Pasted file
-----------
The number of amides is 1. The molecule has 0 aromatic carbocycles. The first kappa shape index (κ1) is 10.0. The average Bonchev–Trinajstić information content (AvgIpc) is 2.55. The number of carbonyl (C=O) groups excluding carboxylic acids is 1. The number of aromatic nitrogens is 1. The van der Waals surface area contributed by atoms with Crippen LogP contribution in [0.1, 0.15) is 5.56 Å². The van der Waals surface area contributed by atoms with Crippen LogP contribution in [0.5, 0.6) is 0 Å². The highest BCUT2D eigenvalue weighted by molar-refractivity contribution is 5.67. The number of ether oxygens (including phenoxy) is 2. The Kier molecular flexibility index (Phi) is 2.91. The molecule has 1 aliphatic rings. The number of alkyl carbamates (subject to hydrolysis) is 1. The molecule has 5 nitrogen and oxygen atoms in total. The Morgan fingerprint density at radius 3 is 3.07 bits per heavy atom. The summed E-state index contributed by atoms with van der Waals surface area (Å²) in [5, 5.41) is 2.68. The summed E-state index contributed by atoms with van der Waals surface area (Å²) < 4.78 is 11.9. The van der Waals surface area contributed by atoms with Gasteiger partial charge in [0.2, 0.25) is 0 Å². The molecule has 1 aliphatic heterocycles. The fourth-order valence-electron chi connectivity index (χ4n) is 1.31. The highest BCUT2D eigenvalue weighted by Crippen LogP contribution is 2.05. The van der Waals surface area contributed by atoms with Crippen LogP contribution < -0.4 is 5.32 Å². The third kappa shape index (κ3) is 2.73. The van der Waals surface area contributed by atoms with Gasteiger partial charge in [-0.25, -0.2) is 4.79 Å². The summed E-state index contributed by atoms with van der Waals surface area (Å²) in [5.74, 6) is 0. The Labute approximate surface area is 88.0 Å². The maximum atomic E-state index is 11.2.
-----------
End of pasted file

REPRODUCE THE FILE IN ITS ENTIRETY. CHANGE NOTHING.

The number of amides is 1. The molecule has 0 aromatic carbocycles. The first kappa shape index (κ1) is 10.0. The average Bonchev–Trinajstić information content (AvgIpc) is 2.55. The number of carbonyl (C=O) groups excluding carboxylic acids is 1. The number of aromatic nitrogens is 1. The van der Waals surface area contributed by atoms with Crippen LogP contribution in [0.1, 0.15) is 5.56 Å². The van der Waals surface area contributed by atoms with Crippen LogP contribution in [0.5, 0.6) is 0 Å². The highest BCUT2D eigenvalue weighted by molar-refractivity contribution is 5.67. The number of ether oxygens (including phenoxy) is 2. The Kier molecular flexibility index (Phi) is 2.91. The molecule has 1 aliphatic rings. The number of alkyl carbamates (subject to hydrolysis) is 1. The molecule has 5 nitrogen and oxygen atoms in total. The Morgan fingerprint density at radius 3 is 3.07 bits per heavy atom. The summed E-state index contributed by atoms with van der Waals surface area (Å²) in [5, 5.41) is 2.68. The summed E-state index contributed by atoms with van der Waals surface area (Å²) < 4.78 is 11.9. The van der Waals surface area contributed by atoms with Gasteiger partial charge in [0.2, 0.25) is 0 Å². The molecule has 1 aliphatic heterocycles. The fourth-order valence-electron chi connectivity index (χ4n) is 1.31. The highest BCUT2D eigenvalue weighted by Crippen LogP contribution is 2.05. The van der Waals surface area contributed by atoms with Crippen LogP contribution < -0.4 is 5.32 Å². The third kappa shape index (κ3) is 2.73. The van der Waals surface area contributed by atoms with Gasteiger partial charge in [-0.25, -0.2) is 4.79 Å². The summed E-state index contributed by atoms with van der Waals surface area (Å²) in [5.74, 6) is 0. The Labute approximate surface area is 88.0 Å². The maximum atomic E-state index is 11.2.